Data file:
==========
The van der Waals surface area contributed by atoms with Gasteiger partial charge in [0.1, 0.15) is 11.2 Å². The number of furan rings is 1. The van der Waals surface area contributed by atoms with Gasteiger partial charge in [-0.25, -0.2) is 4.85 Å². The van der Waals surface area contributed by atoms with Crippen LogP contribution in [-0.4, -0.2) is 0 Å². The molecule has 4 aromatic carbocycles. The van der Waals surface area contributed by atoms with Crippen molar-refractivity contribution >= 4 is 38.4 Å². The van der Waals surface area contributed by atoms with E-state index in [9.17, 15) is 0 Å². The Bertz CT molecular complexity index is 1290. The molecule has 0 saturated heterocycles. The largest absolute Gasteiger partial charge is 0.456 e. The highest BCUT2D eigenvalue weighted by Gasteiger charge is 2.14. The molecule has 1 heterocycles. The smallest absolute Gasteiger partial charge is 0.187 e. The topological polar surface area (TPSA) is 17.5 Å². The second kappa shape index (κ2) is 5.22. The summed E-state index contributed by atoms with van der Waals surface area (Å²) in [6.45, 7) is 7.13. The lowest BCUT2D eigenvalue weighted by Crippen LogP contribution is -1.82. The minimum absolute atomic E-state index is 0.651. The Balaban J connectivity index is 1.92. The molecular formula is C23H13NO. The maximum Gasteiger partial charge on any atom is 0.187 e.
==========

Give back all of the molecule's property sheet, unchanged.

The van der Waals surface area contributed by atoms with Gasteiger partial charge in [0.1, 0.15) is 11.2 Å². The number of furan rings is 1. The van der Waals surface area contributed by atoms with Gasteiger partial charge in [-0.25, -0.2) is 4.85 Å². The van der Waals surface area contributed by atoms with Crippen LogP contribution in [-0.4, -0.2) is 0 Å². The molecule has 4 aromatic carbocycles. The van der Waals surface area contributed by atoms with Crippen molar-refractivity contribution >= 4 is 38.4 Å². The van der Waals surface area contributed by atoms with E-state index in [9.17, 15) is 0 Å². The Bertz CT molecular complexity index is 1290. The molecule has 0 saturated heterocycles. The largest absolute Gasteiger partial charge is 0.456 e. The highest BCUT2D eigenvalue weighted by Gasteiger charge is 2.14. The molecule has 1 heterocycles. The smallest absolute Gasteiger partial charge is 0.187 e. The topological polar surface area (TPSA) is 17.5 Å². The second kappa shape index (κ2) is 5.22. The summed E-state index contributed by atoms with van der Waals surface area (Å²) in [6.45, 7) is 7.13. The lowest BCUT2D eigenvalue weighted by Crippen LogP contribution is -1.82. The minimum absolute atomic E-state index is 0.651. The Balaban J connectivity index is 1.92. The molecular formula is C23H13NO. The maximum Gasteiger partial charge on any atom is 0.187 e.